iStockphoto/Thinkstock(WEST POINT, N.Y.) — A sergeant first class is accused of photographing and videotaping female cadets by planting hidden cameras in the bathroom and showers at West Point.

Sergeant Michael McClendon is under investigation by the Army after being accused of taking dozens of naked photos and videos of female cadets over a nearly five-year period. 

He has been removed from duty Thursday morning and was sent to Ft. Drum in upstate New York as the investigation continued.

McClendon lived and worked with cadets at West Point. In fact, his job description says he was there to coach and train them on leadership and responsibility.

“I think this behavior absolutely damages the reputation of West Point,” said Anu Bhagwati with the Service Women’s Action Network. “I mean, West Point is considered the elite academy.”

“They’re serious charges but they really scratch the surface of what’s happening at West Point, what’s happening in all the other academies,” Bhagwati continued.

A pentagon report released this spring estimated that up to 26,000 military members may have been sexually assaulted last year alone.

Last month Lt. Col Jeffrey Krusinski, who was in charge of the Air Force’s Sexual Assault Prevention Program, was arrested and charged with fondling a woman in a suburban Washington, D.C. parking lot.



Copyright 2013 ABC News Radio

Jan 302013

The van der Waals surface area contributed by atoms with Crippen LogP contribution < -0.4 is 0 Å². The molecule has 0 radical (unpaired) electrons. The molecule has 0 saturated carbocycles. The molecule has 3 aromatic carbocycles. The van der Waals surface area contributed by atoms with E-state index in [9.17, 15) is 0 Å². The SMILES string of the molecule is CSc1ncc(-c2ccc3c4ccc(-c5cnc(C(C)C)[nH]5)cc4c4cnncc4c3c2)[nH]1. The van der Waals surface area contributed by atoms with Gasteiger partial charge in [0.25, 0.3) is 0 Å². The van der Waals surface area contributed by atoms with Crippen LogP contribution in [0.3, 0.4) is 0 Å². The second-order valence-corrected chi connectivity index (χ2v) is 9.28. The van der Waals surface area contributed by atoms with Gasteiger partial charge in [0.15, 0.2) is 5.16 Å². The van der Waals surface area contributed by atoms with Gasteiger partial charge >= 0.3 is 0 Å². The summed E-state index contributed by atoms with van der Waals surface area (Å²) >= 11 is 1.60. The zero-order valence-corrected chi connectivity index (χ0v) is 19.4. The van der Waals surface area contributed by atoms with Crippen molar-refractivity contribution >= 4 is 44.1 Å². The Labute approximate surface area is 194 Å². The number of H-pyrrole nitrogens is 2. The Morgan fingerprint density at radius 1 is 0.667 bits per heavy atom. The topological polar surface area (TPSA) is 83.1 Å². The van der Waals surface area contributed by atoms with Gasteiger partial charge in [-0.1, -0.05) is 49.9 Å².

Jupiterimages/Thinkstock(NEW YORK) — The Pentagon’s decision to allow women into combat roles could still exclude them from certain jobs, Gen. James Amos, the commandant of the Marine Corps, has told USA Today.

Amos says the Marines won’t lower physical standards for certain specialties, insisting his branch of the service “can’t make adjustments on what’s required on the battlefield.”

The general maintained that if only a small number of women qualify for certain jobs, then the Marines will keep those positions exclusive to men.

However, Amos believes “Those will be few and far between.”  Currently, there are 30 combat roles in the Marines that aren’t open to women in the service.

In reversing a ban last week, Defense Secretary Leon Panetta said women should be eligible for all fields, including infantry, tanks, artillery and other combat arms, although the entire process could take years to complete.

Whatever fields remain closed to women will ultimately be up to whoever is the new defense secretary since Panetta is retiring soon.

Copyright 2013 ABC News Radio

Jan 242013

Jessica McGowan/Getty Images(WASHINGTON) — Wednesday’s announcement that women will be allowed to serve in combat was hardly the first time the subject has come up.

When it cropped up during the Clinton administration, it drew opposition from the likes of then House Speaker Newt Gingrich, who offered a now-infamous medical assessment of why it was a bad idea to let them fight.

“Females have biological problems staying in a ditch for 30 days because they get infections, and they don’t have upper body strength,” The New York Times quoted Gingrich as saying in early 1995.  Men, on the other hand, ”are basically little piglets; you drop them in the ditch, they roll around in it.”

More recently, Rick Santorum caused a minor controversy by bringing “emotions” into it.